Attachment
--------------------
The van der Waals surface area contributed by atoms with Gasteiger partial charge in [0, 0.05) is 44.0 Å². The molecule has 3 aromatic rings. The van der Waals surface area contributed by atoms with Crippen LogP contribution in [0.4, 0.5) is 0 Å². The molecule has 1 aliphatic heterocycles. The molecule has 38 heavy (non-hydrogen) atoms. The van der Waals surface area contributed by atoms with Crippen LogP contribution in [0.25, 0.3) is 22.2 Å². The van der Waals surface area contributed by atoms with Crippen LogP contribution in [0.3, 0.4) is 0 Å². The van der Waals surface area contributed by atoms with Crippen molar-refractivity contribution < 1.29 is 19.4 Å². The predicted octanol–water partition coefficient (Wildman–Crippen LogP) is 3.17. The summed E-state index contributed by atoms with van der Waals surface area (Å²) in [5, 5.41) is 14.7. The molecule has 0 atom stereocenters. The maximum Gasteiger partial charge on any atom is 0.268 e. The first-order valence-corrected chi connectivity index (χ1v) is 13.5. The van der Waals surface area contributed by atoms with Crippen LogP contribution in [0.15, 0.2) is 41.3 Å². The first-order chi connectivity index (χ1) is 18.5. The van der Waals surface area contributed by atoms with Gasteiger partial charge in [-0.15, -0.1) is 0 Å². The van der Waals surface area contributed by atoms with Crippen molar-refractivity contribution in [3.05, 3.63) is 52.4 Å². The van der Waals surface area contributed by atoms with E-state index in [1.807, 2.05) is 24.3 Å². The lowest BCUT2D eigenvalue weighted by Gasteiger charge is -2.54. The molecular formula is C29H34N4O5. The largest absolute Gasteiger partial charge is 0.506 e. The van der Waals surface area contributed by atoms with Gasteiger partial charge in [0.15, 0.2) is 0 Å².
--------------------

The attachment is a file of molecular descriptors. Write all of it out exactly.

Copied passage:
The van der Waals surface area contributed by atoms with Gasteiger partial charge in [0, 0.05) is 44.0 Å². The molecule has 3 aromatic rings. The van der Waals surface area contributed by atoms with Crippen LogP contribution in [0.4, 0.5) is 0 Å². The molecule has 1 aliphatic heterocycles. The molecule has 38 heavy (non-hydrogen) atoms. The van der Waals surface area contributed by atoms with Crippen LogP contribution in [0.25, 0.3) is 22.2 Å². The van der Waals surface area contributed by atoms with Crippen LogP contribution in [0.3, 0.4) is 0 Å². The van der Waals surface area contributed by atoms with Crippen molar-refractivity contribution < 1.29 is 19.4 Å². The predicted octanol–water partition coefficient (Wildman–Crippen LogP) is 3.17. The summed E-state index contributed by atoms with van der Waals surface area (Å²) in [5, 5.41) is 14.7. The molecule has 0 atom stereocenters. The maximum Gasteiger partial charge on any atom is 0.268 e. The first-order valence-corrected chi connectivity index (χ1v) is 13.5. The van der Waals surface area contributed by atoms with Crippen LogP contribution in [0.15, 0.2) is 41.3 Å². The first-order chi connectivity index (χ1) is 18.5. The van der Waals surface area contributed by atoms with Gasteiger partial charge in [-0.15, -0.1) is 0 Å². The van der Waals surface area contributed by atoms with Crippen molar-refractivity contribution in [3.05, 3.63) is 52.4 Å². The van der Waals surface area contributed by atoms with E-state index in [1.807, 2.05) is 24.3 Å². The lowest BCUT2D eigenvalue weighted by Gasteiger charge is -2.54. The molecular formula is C29H34N4O5. The largest absolute Gasteiger partial charge is 0.506 e. The van der Waals surface area contributed by atoms with Gasteiger partial charge in [0.15, 0.2) is 0 Å².